Cracked, peeling, or blistered paint on wood should be removed and the wood repainted. The method of removal depends on the part of the boat you’re working on. For contours or details, chemical stripper is the best choice. Brush it on; when the old paint bubbles, remove it with a scraper, putty knife, and bronze wool. You can also use a heat gun, but don’t use a propane torch on details. On large, flat surfaces, a torch or a heat gun works well. Heat the paint until it blisters, then scrape with a putty knife. Don’t burn the wood, and be alert to the risk of fire. Antifouling paint on the boat’s bottom is best removed with a sander or grinder.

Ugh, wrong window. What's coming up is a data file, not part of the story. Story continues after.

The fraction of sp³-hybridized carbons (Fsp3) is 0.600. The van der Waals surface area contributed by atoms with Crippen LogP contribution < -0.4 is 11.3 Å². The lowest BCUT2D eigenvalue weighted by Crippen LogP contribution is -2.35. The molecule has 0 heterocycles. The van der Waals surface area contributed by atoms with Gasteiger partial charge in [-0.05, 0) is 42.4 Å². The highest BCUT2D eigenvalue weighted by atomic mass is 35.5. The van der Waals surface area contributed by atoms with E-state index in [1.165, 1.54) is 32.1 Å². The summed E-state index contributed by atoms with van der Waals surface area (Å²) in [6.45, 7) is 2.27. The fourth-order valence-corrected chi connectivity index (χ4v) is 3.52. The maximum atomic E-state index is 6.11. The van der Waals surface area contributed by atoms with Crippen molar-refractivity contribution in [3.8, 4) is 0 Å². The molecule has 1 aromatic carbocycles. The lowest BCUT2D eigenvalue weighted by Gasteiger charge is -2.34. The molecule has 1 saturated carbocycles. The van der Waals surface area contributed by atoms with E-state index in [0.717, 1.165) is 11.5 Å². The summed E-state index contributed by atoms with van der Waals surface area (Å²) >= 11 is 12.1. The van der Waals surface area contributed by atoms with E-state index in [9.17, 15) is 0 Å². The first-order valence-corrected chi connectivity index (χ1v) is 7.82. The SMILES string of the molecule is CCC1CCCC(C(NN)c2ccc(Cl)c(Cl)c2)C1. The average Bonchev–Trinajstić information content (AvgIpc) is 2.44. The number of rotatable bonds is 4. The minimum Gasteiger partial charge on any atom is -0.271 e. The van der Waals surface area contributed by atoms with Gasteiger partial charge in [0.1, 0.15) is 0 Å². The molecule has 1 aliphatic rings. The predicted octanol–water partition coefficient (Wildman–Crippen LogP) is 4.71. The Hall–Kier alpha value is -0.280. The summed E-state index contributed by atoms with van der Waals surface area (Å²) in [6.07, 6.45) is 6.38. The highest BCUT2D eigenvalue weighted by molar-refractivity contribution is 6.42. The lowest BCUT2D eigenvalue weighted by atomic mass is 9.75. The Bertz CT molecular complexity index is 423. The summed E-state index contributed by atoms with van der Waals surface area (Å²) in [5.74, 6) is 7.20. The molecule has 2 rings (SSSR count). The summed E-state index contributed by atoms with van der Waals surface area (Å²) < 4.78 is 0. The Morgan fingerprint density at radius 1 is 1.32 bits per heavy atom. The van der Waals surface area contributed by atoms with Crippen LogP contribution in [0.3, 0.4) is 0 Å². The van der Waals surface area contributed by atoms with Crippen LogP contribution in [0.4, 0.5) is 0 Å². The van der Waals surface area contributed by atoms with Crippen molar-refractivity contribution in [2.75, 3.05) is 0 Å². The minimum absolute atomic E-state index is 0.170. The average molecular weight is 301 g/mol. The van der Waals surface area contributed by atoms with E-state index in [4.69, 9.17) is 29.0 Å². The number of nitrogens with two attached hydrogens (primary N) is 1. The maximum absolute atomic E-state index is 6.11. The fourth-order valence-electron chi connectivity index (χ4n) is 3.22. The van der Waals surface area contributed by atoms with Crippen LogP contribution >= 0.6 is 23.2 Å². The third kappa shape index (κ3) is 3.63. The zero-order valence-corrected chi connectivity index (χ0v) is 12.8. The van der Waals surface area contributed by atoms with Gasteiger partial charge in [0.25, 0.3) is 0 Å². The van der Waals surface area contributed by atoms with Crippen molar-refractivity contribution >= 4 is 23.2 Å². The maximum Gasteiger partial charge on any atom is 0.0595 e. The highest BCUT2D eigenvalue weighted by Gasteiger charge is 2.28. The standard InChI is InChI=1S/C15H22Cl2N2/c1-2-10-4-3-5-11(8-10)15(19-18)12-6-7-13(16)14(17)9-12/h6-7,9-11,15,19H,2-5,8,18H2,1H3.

The paint may be toxic, so work in a well ventilated area, wearing protective clothing, mask, and goggles. Repainting First sand the wood smooth and dust it with a tack cloth. Use sealer, undercoat, and finish paint meant for one another. Use epoxy paint for long life, and disposable foam brushes to minimize brush marks. Some paints call for sanding between coats.